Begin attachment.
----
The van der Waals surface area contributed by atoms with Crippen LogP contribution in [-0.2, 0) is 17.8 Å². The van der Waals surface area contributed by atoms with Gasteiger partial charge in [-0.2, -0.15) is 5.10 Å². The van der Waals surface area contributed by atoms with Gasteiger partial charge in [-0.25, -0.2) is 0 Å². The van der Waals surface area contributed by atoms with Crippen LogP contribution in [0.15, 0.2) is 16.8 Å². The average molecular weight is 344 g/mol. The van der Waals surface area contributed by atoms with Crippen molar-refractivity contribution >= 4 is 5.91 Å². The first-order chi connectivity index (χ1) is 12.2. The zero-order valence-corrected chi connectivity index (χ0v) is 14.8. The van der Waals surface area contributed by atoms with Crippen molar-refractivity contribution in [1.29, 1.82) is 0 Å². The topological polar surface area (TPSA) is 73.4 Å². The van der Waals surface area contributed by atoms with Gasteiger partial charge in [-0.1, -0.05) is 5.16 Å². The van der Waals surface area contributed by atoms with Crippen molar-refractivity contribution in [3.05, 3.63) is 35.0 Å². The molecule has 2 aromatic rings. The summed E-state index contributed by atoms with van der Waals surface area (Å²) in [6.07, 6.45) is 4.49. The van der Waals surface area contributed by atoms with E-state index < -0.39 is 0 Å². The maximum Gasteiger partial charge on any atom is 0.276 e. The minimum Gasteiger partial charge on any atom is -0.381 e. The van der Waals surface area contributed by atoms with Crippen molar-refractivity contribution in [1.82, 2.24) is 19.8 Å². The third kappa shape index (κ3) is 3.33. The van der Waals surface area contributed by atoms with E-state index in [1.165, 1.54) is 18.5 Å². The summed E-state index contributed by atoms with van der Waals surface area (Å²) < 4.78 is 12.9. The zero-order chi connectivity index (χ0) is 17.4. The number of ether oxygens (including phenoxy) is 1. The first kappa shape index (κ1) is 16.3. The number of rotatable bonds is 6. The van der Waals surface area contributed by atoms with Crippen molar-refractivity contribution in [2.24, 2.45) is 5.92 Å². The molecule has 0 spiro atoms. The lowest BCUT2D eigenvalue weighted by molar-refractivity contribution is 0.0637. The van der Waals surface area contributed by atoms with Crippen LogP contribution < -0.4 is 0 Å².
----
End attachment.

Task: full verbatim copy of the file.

The van der Waals surface area contributed by atoms with Crippen LogP contribution in [-0.2, 0) is 17.8 Å². The van der Waals surface area contributed by atoms with Gasteiger partial charge in [-0.2, -0.15) is 5.10 Å². The van der Waals surface area contributed by atoms with Gasteiger partial charge in [-0.25, -0.2) is 0 Å². The van der Waals surface area contributed by atoms with Crippen LogP contribution in [0.15, 0.2) is 16.8 Å². The average molecular weight is 344 g/mol. The van der Waals surface area contributed by atoms with Crippen molar-refractivity contribution >= 4 is 5.91 Å². The first-order chi connectivity index (χ1) is 12.2. The zero-order valence-corrected chi connectivity index (χ0v) is 14.8. The van der Waals surface area contributed by atoms with Crippen molar-refractivity contribution in [1.29, 1.82) is 0 Å². The topological polar surface area (TPSA) is 73.4 Å². The van der Waals surface area contributed by atoms with Gasteiger partial charge in [-0.1, -0.05) is 5.16 Å². The van der Waals surface area contributed by atoms with Crippen molar-refractivity contribution in [3.05, 3.63) is 35.0 Å². The molecule has 2 aromatic rings. The summed E-state index contributed by atoms with van der Waals surface area (Å²) in [6.07, 6.45) is 4.49. The van der Waals surface area contributed by atoms with E-state index < -0.39 is 0 Å². The maximum Gasteiger partial charge on any atom is 0.276 e. The minimum Gasteiger partial charge on any atom is -0.381 e. The van der Waals surface area contributed by atoms with Crippen molar-refractivity contribution in [1.82, 2.24) is 19.8 Å². The third kappa shape index (κ3) is 3.33. The van der Waals surface area contributed by atoms with E-state index in [1.165, 1.54) is 18.5 Å². The summed E-state index contributed by atoms with van der Waals surface area (Å²) < 4.78 is 12.9. The zero-order chi connectivity index (χ0) is 17.4. The number of ether oxygens (including phenoxy) is 1. The first kappa shape index (κ1) is 16.3. The number of rotatable bonds is 6. The van der Waals surface area contributed by atoms with Crippen molar-refractivity contribution in [2.24, 2.45) is 5.92 Å². The molecule has 0 spiro atoms. The lowest BCUT2D eigenvalue weighted by molar-refractivity contribution is 0.0637. The van der Waals surface area contributed by atoms with Crippen LogP contribution < -0.4 is 0 Å².